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      Ameren customers balk at proposed rate increase

      Ameren Missouri said the increase will help cover the cost of new equipment at some of its coal-fired and nuclear power plants.

      Ameren Missouri customers could soon be paying more for electricity if regulators approve a 9.7% rate increase.

      A spokesman for Ameren said the increase would increase the average residential customer's bill by around $10 a month, assuming the average customer uses 1,100 kilowatt hours of electricity.

      However, many customers already think the rates are already too high as they are.

      "I'm not a big fan of it," Said Columbia Resident Shannon Collins. "We just had a new baby and we're already kind of pushing it because of daycare costs and our utilities. It's just costs a lot more than what we anticipated with having a newborn, so spending more on our utilities would just kind of be one more thing to the mix."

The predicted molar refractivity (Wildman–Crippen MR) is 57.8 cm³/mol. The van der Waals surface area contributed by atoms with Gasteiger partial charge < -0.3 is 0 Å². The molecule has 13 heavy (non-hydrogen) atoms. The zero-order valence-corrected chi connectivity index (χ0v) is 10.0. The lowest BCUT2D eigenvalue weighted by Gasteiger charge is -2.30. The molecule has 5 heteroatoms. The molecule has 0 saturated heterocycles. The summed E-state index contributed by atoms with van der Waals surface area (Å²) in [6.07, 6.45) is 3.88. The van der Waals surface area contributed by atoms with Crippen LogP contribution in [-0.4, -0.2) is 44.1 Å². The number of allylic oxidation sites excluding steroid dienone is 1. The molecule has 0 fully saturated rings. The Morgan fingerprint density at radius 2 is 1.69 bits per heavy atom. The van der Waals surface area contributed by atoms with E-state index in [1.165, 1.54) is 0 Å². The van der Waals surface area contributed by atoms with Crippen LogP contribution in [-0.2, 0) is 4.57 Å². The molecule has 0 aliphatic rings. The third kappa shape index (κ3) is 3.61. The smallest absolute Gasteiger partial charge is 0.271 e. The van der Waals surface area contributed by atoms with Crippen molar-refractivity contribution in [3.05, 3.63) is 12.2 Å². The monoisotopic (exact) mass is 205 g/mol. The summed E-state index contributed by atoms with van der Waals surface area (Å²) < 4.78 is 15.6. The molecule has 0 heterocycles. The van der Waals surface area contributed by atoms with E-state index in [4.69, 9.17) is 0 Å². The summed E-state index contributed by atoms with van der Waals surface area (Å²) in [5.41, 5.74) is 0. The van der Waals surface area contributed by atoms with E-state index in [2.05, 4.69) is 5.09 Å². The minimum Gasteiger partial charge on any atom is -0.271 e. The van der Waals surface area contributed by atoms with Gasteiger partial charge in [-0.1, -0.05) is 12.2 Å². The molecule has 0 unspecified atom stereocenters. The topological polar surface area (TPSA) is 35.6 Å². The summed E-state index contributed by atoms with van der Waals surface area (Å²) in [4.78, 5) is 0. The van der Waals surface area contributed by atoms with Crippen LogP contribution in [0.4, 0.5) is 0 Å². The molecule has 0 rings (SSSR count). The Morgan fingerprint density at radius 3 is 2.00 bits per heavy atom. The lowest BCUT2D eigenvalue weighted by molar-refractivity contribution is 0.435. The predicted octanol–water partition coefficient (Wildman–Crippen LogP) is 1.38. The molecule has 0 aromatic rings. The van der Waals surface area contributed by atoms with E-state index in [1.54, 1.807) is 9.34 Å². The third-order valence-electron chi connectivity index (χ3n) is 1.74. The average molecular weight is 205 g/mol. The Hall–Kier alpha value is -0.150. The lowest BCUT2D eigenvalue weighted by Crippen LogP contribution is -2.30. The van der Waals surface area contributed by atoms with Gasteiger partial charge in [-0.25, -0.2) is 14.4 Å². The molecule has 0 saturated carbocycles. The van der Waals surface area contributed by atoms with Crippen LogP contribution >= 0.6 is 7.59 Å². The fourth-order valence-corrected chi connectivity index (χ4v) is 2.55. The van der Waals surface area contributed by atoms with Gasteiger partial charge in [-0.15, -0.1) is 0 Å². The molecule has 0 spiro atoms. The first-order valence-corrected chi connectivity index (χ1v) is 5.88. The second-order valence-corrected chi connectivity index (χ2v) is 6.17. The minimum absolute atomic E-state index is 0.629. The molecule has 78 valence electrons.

"What money are you going to have for yourself?" Said Columbia Resident Dennis Darks. "What money are we going to have... what good will it do if you've got electricity, but no money to buy food to use the electricity?"

      Melinda Archulett said a ten dollar increase in her electric bill would mean that she would have to work extra hours at her part-time job and spend even more time away from her family. "At the end of the year it would be $120. That's more than what we're used to paying, and we're not all used to doing that," Archulett said.

      Ameren Missouri said the $264 million increase is needed for improvements including new equipment at some of its coal fired and nuclear power plants, as well as new electrical substations in the St. Louis area.

      Some customers said they are okay with a small increase if it means upgrades that benefit everyone. "If it's necessary to upgrade the system so that it remains independent so just the families have access to what power they want to use when they need it, then that's fine," said Stephen Flippin.

      The Missouri Public Service Commission could lower the final amount of the rate increase if they decide to approve it. That process could take up to eleven months.